Attempting to Train a Digital Human Model to Reproduce Human Subject Reach Capabilities in an Ejection Seat Aircraft 2006-01-2318
From 1997 through 2002, the Air Force Research Lab and TNO Defence, Security and Safety (Business Unit Human Factors) were involved in a series of tests to quantify the accuracy of five Human Modeling Systems (HMSs) in determining accommodation limits of ejection seat aircraft. The results of these tests indicated that baseline information on initial pilot position and posture, soft tissue compression, seat cushion effects, restraint harness effects, and protective ensemble effects are all necessary before attempting to accurately use human modeling systems for this purpose. This work is now continuing with the objective of gathering these data and applying them to a single HMS. The human model will, in effect, be “trained” with this baseline information so its interaction with the seat and cockpit will be quantitatively comparable to that of a pilot’s in the same cockpit. The goal of this project is to provide – for a single aircraft - a fully validated modeling approach for use during future modifications to a specific cockpit.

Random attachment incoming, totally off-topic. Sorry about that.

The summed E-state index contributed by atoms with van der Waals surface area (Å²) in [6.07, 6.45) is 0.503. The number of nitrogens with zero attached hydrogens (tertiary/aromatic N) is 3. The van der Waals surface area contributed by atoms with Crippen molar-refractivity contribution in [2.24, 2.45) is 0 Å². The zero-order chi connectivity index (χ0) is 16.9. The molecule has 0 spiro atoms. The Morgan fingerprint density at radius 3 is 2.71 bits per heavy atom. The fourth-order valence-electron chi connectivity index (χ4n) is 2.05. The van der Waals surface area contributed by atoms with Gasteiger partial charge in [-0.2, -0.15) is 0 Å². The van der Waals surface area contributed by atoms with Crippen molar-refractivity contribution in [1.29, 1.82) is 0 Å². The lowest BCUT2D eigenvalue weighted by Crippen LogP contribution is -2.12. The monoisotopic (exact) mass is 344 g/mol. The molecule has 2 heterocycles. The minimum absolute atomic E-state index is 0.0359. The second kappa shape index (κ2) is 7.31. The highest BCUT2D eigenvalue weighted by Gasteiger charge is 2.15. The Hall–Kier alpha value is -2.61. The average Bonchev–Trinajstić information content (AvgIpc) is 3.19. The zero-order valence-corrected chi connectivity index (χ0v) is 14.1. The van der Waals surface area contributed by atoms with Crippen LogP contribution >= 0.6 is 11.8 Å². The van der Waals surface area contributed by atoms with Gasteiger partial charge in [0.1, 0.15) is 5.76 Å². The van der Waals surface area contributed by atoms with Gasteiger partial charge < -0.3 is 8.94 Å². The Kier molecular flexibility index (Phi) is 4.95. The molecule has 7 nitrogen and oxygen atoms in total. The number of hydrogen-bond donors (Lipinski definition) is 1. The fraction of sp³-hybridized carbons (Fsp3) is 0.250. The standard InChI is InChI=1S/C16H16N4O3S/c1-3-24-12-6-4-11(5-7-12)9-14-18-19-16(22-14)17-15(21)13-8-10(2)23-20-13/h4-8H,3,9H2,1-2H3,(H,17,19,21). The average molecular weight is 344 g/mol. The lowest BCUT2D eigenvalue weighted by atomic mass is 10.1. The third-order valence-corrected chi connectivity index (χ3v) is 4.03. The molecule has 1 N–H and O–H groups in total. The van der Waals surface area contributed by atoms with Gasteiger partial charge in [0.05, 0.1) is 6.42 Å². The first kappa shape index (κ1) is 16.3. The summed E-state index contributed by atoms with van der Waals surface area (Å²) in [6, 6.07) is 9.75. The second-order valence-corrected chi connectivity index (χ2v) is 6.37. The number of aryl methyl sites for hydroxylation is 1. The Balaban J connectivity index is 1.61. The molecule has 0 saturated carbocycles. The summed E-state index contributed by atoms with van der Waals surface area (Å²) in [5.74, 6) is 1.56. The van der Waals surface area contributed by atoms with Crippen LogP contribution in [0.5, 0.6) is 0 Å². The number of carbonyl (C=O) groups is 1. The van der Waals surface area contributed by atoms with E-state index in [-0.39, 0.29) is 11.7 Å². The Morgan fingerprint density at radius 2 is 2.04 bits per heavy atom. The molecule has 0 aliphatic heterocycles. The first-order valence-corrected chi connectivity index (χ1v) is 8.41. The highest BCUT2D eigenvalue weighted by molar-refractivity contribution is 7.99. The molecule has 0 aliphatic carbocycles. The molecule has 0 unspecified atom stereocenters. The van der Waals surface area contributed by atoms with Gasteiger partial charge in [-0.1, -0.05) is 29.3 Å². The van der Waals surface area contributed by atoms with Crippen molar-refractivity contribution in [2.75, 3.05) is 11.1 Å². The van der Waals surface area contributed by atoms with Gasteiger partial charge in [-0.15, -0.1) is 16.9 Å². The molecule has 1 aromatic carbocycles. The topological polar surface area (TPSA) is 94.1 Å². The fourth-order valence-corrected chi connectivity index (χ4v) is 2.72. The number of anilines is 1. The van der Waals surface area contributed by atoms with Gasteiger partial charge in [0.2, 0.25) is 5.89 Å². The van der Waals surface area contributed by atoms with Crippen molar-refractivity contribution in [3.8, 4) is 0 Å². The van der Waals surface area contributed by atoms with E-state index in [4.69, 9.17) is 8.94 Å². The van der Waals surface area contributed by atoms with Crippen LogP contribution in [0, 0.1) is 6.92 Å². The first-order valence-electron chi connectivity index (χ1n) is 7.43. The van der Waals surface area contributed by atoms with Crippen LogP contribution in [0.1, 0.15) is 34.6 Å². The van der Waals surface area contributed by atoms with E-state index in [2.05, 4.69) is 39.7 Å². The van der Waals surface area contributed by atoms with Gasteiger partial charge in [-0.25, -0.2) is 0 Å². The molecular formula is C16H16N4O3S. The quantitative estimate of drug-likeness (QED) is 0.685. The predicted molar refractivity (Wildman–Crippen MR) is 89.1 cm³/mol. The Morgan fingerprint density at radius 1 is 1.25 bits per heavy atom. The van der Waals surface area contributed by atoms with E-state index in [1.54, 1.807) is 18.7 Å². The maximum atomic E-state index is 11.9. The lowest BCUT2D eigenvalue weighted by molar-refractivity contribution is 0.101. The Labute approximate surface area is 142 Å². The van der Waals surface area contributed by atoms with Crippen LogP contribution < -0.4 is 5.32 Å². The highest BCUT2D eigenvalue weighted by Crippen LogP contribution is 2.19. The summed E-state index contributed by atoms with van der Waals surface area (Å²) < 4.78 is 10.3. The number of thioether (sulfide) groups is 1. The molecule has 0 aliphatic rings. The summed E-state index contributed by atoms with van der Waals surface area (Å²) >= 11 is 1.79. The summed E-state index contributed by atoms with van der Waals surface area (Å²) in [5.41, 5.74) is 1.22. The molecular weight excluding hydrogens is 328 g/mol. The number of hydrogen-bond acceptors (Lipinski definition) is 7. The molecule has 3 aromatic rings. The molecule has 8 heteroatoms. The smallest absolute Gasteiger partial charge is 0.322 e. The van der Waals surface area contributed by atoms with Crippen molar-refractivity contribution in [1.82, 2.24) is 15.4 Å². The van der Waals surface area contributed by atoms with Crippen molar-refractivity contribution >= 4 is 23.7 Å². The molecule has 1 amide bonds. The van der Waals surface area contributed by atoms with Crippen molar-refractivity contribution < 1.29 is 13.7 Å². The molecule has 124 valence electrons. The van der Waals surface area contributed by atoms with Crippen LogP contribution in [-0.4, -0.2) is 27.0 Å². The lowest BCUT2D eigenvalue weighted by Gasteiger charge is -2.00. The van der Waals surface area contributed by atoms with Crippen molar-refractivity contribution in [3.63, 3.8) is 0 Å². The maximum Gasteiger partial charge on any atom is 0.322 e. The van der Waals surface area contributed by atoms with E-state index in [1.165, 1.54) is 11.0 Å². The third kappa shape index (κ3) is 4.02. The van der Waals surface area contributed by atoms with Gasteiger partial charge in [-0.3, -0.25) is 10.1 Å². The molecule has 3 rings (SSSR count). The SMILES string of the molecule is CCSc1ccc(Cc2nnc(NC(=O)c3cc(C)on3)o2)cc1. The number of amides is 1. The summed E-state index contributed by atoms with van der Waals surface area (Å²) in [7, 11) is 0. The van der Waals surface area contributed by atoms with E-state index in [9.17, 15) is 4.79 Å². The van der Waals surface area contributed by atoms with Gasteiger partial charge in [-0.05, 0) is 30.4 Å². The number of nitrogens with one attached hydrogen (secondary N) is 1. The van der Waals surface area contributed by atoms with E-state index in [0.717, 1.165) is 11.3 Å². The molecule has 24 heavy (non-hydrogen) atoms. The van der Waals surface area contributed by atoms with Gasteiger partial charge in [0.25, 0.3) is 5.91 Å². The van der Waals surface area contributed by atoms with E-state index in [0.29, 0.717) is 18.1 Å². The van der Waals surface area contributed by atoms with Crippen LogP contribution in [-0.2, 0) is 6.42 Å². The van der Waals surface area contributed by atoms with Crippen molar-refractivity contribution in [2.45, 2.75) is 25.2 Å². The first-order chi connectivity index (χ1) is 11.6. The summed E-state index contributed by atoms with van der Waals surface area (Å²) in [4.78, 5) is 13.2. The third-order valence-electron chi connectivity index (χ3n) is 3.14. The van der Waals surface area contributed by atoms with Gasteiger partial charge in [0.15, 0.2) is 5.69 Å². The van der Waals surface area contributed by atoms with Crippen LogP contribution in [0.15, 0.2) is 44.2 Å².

This paper will outline the approach that will be followed over the next several years, the elementary issue of needed accuracy and effective verification, as well as early progress in tracking human motion within the cockpit using electro-mechanical (FARO Arm), and magnetic trackers (Ascension).
Citation: Zehner, G., Hudson, J., and Oudenhuijzen, A., "Attempting to Train a Digital Human Model to Reproduce Human Subject Reach Capabilities in an Ejection Seat Aircraft," SAE Technical Paper 2006-01-2318, 2006, https://doi.org/10.4271/2006-01-2318. Download Citation
Gregory F. Zehner, Jeffrey A Hudson, Aernout Oudenhuijzen
2006 Digital Human Modeling for Design and Engineering Conference